“Executives often fail to recognize that delivering high quality is not enough to gain a marketplace advantage; there must be a perception among customers that high quality exists.

David Aaker, professor of marketing at Berkeley

I ran across this quote from Aaker in an article on Reputation Management by Gary North. North was specifically talking about how Maytag went down the drain in a matter of months by squandering brand loyalty with shoddy products. But Aaker’s point is timeless — Don’t hide your light under a bushel basket.

How many great organizations do phenomenal work and always go the extra mile for their customers — but nobody knows? They forgot to tell their story in a compelling way to the marketplace.

If your company fits this category, here’s what you need to know.

The marketplace must “perceive” value. That’s why I trademarked the phrase: “Perception Is the Reality we manage™.”   Before a perception can even be formed, however, you’ve got to be on your target market’s radar.

There is still tremendous client loyalty for great brands. In today’s hurried, over-produced world, however, they won’t tell your story unless you make it easy for them to do so.

The best way to do this is a little “prepackaging” of your message.

It starts internally. Do you know your unique selling proposition? Are your executive team members, board, employees and shareholders clear on your organization’s key strengths, messaging and go-to-market strategy?

In a survey of corporate employees, 95% said they did not know or understand the strategy for their organization. Shocking? Maybe. What this tells me, is we have work to do.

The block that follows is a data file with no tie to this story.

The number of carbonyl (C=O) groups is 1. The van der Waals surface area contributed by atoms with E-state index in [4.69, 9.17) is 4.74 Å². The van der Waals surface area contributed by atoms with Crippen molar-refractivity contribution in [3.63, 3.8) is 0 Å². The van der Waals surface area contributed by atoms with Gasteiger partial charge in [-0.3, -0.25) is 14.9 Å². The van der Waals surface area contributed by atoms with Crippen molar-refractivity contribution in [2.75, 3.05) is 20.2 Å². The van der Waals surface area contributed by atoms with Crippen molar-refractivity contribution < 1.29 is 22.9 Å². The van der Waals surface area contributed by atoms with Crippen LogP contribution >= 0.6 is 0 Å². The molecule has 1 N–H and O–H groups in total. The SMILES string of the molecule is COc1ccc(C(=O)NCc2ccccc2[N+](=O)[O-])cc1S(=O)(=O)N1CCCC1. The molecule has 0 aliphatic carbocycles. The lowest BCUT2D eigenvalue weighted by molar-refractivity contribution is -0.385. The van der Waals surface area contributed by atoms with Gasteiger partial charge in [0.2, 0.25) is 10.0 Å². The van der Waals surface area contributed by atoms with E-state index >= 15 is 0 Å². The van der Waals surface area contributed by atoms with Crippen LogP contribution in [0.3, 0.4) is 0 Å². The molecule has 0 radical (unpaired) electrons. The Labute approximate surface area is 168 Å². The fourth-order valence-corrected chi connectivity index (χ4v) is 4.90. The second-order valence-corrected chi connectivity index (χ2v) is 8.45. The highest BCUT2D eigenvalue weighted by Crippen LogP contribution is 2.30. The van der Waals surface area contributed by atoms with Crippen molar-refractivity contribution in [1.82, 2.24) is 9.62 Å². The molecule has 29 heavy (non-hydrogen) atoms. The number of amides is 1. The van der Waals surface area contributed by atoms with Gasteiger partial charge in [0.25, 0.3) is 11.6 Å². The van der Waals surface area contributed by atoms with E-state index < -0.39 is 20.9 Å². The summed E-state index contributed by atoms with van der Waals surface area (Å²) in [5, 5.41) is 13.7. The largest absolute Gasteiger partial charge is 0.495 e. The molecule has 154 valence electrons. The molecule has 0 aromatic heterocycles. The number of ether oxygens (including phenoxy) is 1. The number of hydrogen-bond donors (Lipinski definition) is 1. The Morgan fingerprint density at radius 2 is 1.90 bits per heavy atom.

Employees are your chief brand ambassadors. If they aren’t clear on your message — you can’t expect anyone else to be either.

Let’s also take a look at your client or customer base. Do you regularly communicate with them in an engaging manner? Not to SELL anything — but to connect? Have you shared an insight or article with them? Have you reached out to them and shared your organization’s latest successes and tied those successes to a discreet customer benefit?

Marketplace advantage is achieved not only by maintaining high-quality products and services, but also by shaping perception in the marketplace.

Traditional advertising has a place in building awareness, but that’s shrinking dramatically. Brand ambassadors and some genuine fact-based earned buzz, will build your base and help expand your reach to new customers who are ready for a test-drive.

To read the full article on how Maytag, Dell, Schlitz and other organizations suffered from slips in quality and reputation go to: http://www.lewrockwell.com/north/north579.html

 

Leave a Reply

*

This blog is kept spam free by WP-SpamFree.